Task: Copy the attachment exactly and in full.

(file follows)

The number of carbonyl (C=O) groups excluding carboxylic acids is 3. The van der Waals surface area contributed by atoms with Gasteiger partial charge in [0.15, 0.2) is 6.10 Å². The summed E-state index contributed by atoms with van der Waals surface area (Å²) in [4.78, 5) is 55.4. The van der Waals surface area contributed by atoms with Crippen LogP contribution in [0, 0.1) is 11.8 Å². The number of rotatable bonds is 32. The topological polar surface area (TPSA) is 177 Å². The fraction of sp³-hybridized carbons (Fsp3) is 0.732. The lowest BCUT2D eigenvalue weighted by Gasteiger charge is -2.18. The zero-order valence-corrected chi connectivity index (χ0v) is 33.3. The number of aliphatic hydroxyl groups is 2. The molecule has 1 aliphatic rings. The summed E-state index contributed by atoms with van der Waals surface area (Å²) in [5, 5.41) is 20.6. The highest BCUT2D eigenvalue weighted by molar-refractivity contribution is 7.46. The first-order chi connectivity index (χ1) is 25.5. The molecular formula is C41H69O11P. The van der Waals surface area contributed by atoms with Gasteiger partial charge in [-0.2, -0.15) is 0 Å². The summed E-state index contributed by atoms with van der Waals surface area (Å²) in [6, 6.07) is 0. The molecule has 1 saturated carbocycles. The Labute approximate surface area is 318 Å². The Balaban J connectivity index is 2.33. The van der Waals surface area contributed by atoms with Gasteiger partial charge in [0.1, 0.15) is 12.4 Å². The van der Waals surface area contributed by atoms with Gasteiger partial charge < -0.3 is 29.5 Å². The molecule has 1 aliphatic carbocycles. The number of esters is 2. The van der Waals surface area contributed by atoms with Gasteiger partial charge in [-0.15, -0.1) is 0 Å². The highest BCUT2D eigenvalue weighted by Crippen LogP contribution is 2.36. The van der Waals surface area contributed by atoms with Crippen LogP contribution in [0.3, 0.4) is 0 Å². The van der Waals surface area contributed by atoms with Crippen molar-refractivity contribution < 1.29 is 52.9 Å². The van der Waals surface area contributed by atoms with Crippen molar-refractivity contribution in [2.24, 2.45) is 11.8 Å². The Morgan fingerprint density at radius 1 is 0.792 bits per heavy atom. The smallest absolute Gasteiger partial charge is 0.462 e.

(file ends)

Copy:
The number of carbonyl (C=O) groups excluding carboxylic acids is 3. The van der Waals surface area contributed by atoms with Gasteiger partial charge in [0.15, 0.2) is 6.10 Å². The summed E-state index contributed by atoms with van der Waals surface area (Å²) in [4.78, 5) is 55.4. The van der Waals surface area contributed by atoms with Crippen LogP contribution in [0, 0.1) is 11.8 Å². The number of rotatable bonds is 32. The topological polar surface area (TPSA) is 177 Å². The fraction of sp³-hybridized carbons (Fsp3) is 0.732. The lowest BCUT2D eigenvalue weighted by Gasteiger charge is -2.18. The zero-order valence-corrected chi connectivity index (χ0v) is 33.3. The number of aliphatic hydroxyl groups is 2. The molecule has 1 aliphatic rings. The summed E-state index contributed by atoms with van der Waals surface area (Å²) in [5, 5.41) is 20.6. The highest BCUT2D eigenvalue weighted by molar-refractivity contribution is 7.46. The first-order chi connectivity index (χ1) is 25.5. The molecular formula is C41H69O11P. The van der Waals surface area contributed by atoms with Gasteiger partial charge in [-0.2, -0.15) is 0 Å². The summed E-state index contributed by atoms with van der Waals surface area (Å²) in [6, 6.07) is 0. The molecule has 1 saturated carbocycles. The Labute approximate surface area is 318 Å². The Balaban J connectivity index is 2.33. The van der Waals surface area contributed by atoms with Gasteiger partial charge in [0.1, 0.15) is 12.4 Å². The van der Waals surface area contributed by atoms with Gasteiger partial charge < -0.3 is 29.5 Å². The molecule has 1 aliphatic carbocycles. The number of esters is 2. The van der Waals surface area contributed by atoms with Gasteiger partial charge in [-0.15, -0.1) is 0 Å². The highest BCUT2D eigenvalue weighted by Crippen LogP contribution is 2.36. The van der Waals surface area contributed by atoms with Crippen LogP contribution in [0.3, 0.4) is 0 Å². The van der Waals surface area contributed by atoms with Crippen molar-refractivity contribution < 1.29 is 52.9 Å². The van der Waals surface area contributed by atoms with Crippen molar-refractivity contribution in [2.24, 2.45) is 11.8 Å². The Morgan fingerprint density at radius 1 is 0.792 bits per heavy atom. The smallest absolute Gasteiger partial charge is 0.462 e.